FAQContact usTerms of servicePrivacy Policy

Could I be fired or disciplined for performing an action that a physician did not write an order to not do?

Friday April 27, 2012
Printer Icon
Select Text Size: Zoom In Zoom Out
Share this Nurse.com Article
rss feed

Dear Nancy,

Could I be fired or disciplined for performing an action that a physician did not write an order to not do? It was passed on during nurse-to-nurse report that the physician stated to refrain from wedging the balloon on a pulmonary artery catheter. But a physician order was never written. Unfortunately, I did wedge (inflate) that balloon several hours later as I performed an FICC measurement. Management has informed me that I am in trouble and I await my fate. I am grateful that this did not cause harm to the patient.


Nancy Brent replies:

Dear Carl,

It is important to remember that, as an RN (and not an advanced practice nurse), it is essential to provide care to patients with either an order — verbal or written — or standing orders or protocols that can guide you, including advanced or expanded nursing care functions for patients. In this situation, it appears the physician gave an oral order during report. It is assumed that you were present during report and heard this directive from the physician.

If verbal orders are allowed in your facility and, pursuant to established policy, this physician gave this verbal order (and hopefully afterward the verbal order was documented in the patient record by either the physician or a nurse staff member according to policy), then the order would stand as one that would need to be followed.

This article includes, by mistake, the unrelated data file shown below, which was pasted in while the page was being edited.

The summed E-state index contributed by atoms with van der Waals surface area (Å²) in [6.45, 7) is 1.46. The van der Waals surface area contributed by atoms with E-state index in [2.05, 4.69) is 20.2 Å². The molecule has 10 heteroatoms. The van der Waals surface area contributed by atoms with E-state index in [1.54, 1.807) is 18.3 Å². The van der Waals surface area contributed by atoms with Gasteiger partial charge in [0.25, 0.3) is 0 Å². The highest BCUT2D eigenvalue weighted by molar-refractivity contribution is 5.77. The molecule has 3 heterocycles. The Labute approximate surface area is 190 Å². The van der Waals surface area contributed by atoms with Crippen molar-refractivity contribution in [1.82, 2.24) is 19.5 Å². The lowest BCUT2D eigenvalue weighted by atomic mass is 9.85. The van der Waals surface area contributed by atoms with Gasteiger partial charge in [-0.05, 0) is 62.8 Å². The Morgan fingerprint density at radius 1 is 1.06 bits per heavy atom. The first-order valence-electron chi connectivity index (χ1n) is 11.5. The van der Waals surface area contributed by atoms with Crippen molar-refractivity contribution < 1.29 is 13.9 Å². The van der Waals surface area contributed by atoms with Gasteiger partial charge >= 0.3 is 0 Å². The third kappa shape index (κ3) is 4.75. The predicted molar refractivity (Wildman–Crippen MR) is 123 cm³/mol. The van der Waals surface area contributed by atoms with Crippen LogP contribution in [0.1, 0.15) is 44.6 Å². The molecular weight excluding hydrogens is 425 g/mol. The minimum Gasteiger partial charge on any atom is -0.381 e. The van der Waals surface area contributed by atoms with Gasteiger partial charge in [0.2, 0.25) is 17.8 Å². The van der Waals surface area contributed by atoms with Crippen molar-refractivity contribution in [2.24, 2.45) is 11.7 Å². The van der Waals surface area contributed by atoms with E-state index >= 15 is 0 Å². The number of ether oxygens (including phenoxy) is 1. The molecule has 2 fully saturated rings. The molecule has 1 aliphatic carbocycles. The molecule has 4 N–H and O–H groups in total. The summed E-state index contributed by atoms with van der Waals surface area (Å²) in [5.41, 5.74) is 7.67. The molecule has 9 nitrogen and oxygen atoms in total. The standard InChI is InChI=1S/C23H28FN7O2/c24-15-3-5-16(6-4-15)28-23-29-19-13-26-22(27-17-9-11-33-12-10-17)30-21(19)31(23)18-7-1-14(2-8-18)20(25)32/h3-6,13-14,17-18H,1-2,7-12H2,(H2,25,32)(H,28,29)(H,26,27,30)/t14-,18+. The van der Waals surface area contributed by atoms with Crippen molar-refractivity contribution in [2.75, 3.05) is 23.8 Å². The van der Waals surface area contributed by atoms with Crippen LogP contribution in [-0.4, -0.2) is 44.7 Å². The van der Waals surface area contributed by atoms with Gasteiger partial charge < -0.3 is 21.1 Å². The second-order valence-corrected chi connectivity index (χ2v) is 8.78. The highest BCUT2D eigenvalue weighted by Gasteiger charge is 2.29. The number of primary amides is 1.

If such an order is not sanctioned in your facility unless documented, as an example, then you may be able to defend any disciplinary action taken against you.

Other things to think about in this situation are: What did you do when you discovered you inflated the balloon? Whom did you contact? Did you document the incident somehow? What steps did you take to ensure the patient was not harmed?

Sometimes mistakes are made when delivering patient care. No nurse is perfect. Even so, you are accountable for your conduct, both when the balloon was inflated and what you did afterward. If you can defend your actions, which you have a right to do, do so. In the future, checking orders, verbal or written, is important. If a written order is required, ask the physician for one. Also, what is said in report should be carefully followed.


Nancy J. Brent, RN, MS, JD, is an attorney in private practice in Wilmette, Ill. This information is for educational purposes only and is not intended as legal or any other advice. The reader is encouraged to seek the advice of an attorney or other professional when an opinion is needed.